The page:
Dukes suggests Central Bank knew of Anglo tapes in 2008

Department of Finance spokesman says it was unaware of tape contents until last month

Alan Dukes has suggested  the Central Bank and the Department of Finance would have been aware of the existence, if not the details, of recordings of senior executives disclosing the true extent of the crisis facing the bank in the autumn of 2008.  Photograph: Brenda Fitzsimons/The Irish Times

Alan Dukes has suggested the Central Bank and the Department of Finance would have been aware of the existence, if not the details, of recordings of senior executives disclosing the true extent of the crisis facing the bank in the autumn of 2008. Photograph: Brenda Fitzsimons/The Irish Times

 

The former senior politician who took over the running of Anglo Irish Bank after it was nationalised has indicated both the Central Bank and the Department of Finance would have been aware of the existence, if not the details, of recordings of senior executives disclosing the true extent of the crisis facing the bank in the autumn of 2008.

Alan Dukes, a former leader of Fine Gael and a former minister for finance, was appointed a public interest director of the bank and became its chairman when it was nationalised and became the Irish Bank Resolution Corporation (IBRC) in January 2009.

Mr Dukes has responded to criticism from Sinn Féin deputy leader Mary Lou McDonald that he “sang dumb” about the tapes, although he was a public interest director. This followed reports that the Central Bank and the Department of Finance were unaware of the content of the recordings, in which senior executives candidly disclosed that the bank’s problems were much graver than they had presented to the then financial regulator and Central Bank.

Mr Dukes, who was aware of some of the contents of the recordings, was asked during an interview with RTÉ why he had not told [other] people about the tapes, which had been handed over by the bank to the Garda Bureau of Fraud Investigations and to the Director of Corporate Enforcement over three years ago.

He said an investigation was being carried out and the bank had to take a series of decisions in relation to the action it would take in order to co-operate.

He said IBRC was being closely invigilated by the Central Bank and the Department of Finance.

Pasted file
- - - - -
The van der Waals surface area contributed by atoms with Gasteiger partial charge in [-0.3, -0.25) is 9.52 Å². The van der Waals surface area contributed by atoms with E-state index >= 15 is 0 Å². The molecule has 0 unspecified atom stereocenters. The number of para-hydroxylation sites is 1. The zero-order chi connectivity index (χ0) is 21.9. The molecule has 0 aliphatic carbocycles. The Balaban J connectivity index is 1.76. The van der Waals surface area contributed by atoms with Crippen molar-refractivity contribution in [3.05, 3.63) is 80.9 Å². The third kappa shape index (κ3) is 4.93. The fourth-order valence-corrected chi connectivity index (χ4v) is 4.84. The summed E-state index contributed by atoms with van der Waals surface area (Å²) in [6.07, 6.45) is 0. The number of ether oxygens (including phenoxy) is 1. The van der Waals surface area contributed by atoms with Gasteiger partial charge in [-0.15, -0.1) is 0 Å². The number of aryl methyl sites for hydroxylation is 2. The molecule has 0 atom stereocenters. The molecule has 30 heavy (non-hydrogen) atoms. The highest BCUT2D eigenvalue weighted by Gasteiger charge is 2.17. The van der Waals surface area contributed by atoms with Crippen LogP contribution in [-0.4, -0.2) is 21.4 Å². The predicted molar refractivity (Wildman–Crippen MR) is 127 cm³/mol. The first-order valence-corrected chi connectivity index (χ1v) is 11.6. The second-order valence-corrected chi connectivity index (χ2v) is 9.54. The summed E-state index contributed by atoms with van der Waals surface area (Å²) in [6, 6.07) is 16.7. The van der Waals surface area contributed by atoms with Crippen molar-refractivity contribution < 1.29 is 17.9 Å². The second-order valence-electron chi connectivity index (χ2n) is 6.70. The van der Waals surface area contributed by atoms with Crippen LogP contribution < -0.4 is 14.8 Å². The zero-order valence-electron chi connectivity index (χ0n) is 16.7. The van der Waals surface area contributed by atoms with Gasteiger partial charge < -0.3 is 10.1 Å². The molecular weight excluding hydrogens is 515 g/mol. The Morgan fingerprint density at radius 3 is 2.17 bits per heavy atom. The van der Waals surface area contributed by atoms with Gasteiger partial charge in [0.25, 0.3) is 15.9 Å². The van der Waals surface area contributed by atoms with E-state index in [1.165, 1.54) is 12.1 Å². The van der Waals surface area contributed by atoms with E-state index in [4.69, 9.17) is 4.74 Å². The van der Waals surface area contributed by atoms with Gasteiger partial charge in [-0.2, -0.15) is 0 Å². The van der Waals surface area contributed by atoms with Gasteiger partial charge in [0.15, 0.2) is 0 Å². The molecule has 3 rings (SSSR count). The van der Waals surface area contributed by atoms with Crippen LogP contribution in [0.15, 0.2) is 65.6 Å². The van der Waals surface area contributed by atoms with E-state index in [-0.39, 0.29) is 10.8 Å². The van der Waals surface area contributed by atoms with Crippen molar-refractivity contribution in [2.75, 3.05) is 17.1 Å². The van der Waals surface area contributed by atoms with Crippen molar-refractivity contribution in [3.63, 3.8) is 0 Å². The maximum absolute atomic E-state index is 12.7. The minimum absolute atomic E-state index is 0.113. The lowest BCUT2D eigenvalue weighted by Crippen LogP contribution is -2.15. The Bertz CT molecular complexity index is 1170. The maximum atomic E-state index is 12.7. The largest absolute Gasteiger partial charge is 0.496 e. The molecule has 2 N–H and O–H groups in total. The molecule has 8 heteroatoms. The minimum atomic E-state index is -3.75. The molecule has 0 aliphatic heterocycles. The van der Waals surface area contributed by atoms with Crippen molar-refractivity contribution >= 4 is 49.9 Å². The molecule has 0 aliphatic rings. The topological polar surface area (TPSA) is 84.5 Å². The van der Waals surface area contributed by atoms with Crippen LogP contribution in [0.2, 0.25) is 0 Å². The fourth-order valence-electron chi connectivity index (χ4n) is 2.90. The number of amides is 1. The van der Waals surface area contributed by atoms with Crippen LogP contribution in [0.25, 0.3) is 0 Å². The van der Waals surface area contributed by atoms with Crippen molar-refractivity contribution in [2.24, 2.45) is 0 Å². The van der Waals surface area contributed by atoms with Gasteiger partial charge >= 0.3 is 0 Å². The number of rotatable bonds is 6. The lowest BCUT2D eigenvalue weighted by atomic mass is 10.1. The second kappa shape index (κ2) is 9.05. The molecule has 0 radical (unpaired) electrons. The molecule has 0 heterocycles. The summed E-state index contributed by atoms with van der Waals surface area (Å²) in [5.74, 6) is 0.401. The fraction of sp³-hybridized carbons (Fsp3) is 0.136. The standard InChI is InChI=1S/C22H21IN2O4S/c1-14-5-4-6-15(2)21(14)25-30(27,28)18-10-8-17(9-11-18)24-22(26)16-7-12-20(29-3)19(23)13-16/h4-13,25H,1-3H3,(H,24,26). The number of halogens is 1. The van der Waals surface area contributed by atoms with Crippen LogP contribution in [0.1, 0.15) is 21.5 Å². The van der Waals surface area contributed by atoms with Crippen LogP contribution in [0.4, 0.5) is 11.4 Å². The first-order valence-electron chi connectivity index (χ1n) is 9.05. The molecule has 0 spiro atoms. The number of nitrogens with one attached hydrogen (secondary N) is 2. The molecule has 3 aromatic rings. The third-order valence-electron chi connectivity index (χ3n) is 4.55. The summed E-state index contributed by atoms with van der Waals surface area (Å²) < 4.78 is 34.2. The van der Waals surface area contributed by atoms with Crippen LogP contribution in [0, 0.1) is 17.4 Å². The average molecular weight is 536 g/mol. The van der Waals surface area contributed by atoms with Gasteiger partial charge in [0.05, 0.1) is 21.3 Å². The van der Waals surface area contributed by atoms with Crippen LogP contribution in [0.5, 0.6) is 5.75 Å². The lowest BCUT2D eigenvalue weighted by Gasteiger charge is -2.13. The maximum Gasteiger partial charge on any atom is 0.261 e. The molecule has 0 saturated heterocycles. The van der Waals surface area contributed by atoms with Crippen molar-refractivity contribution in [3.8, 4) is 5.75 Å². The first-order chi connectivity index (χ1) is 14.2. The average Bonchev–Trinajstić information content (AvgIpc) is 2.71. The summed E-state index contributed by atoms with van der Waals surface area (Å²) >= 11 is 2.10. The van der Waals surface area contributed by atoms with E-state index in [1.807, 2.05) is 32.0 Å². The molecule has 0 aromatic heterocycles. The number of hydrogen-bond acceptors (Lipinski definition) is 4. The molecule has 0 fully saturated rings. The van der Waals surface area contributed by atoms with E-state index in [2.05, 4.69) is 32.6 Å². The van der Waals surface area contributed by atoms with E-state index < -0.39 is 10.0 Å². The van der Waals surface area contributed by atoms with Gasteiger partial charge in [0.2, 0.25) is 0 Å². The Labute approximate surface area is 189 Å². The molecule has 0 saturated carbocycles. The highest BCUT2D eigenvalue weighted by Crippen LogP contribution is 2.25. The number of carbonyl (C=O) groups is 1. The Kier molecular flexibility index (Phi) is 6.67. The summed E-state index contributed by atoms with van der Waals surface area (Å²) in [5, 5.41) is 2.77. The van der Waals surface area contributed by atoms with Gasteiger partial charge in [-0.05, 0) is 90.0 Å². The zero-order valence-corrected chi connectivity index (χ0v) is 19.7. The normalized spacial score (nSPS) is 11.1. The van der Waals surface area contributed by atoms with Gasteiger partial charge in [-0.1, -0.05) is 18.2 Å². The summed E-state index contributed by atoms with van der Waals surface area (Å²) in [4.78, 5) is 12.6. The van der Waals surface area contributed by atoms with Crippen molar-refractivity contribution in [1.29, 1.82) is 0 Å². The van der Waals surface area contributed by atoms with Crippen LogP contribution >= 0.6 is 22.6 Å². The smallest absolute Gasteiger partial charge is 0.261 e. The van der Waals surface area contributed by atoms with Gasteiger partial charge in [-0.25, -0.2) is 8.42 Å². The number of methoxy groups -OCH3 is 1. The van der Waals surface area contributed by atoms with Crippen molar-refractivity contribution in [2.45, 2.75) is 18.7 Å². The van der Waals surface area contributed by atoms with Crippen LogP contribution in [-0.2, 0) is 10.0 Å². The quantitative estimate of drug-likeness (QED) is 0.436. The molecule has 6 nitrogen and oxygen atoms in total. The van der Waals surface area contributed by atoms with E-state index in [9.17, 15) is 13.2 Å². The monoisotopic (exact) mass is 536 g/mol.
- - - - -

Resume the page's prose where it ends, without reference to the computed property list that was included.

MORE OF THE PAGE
“All of the board papers of the bank were made available to the Central Bank and to the Department of Finance in advance of each board meeting, he said, adding the minutes of each board meeting were also passed on.

“They knew, or had the information at all times, as to what the bank was doing in order to facilitate the investigation,” he said.

When put to him that this seemed to be a contradiction of its public position on its state of awareness, a spokesman for the department told The Irish Times it was not aware of the content of the tapes until late last month and that the content was not raised with them.

Central Bank governor Patrick Honohan also said this week that recordings were “not tapes that were held for regulatory purposes, so the Central Bank did not have access to them so we didn’t know the content”.

Minister for Finance Michael Noonan also said this week the Central Bank were unaware of the tapes of the contents until last week.

Government sources last night said what Mr Dukes was stating on RTÉ was no more than that the nationalised bank was asked to co-operate and it did fully participate with the investigation but had not passed on the contents.

But Sinn Féin finance spokesman Pearse Doherty responded to the interview to say his understanding of Mr Dukes’s comments was the information was being provided about the tapes to the Central Bank and to the department, but it had not been properly scrutinised and that both bodies were “asleep at the wheel and not reading the paperwork”.

“Now there are serious questions for the Central Bank and the Department of Finance about the possibility that they were not reading the documents that were provided to them,” he said.

Mr Dukes said he was surprised by Ms McDonald’s reference to him “singing dumb” as he was the most public of all public interest directors. He disclosed he had been given no detailed road map on his role as a public interest director but had drawn on his vast experience as a politician, technocrat and minister.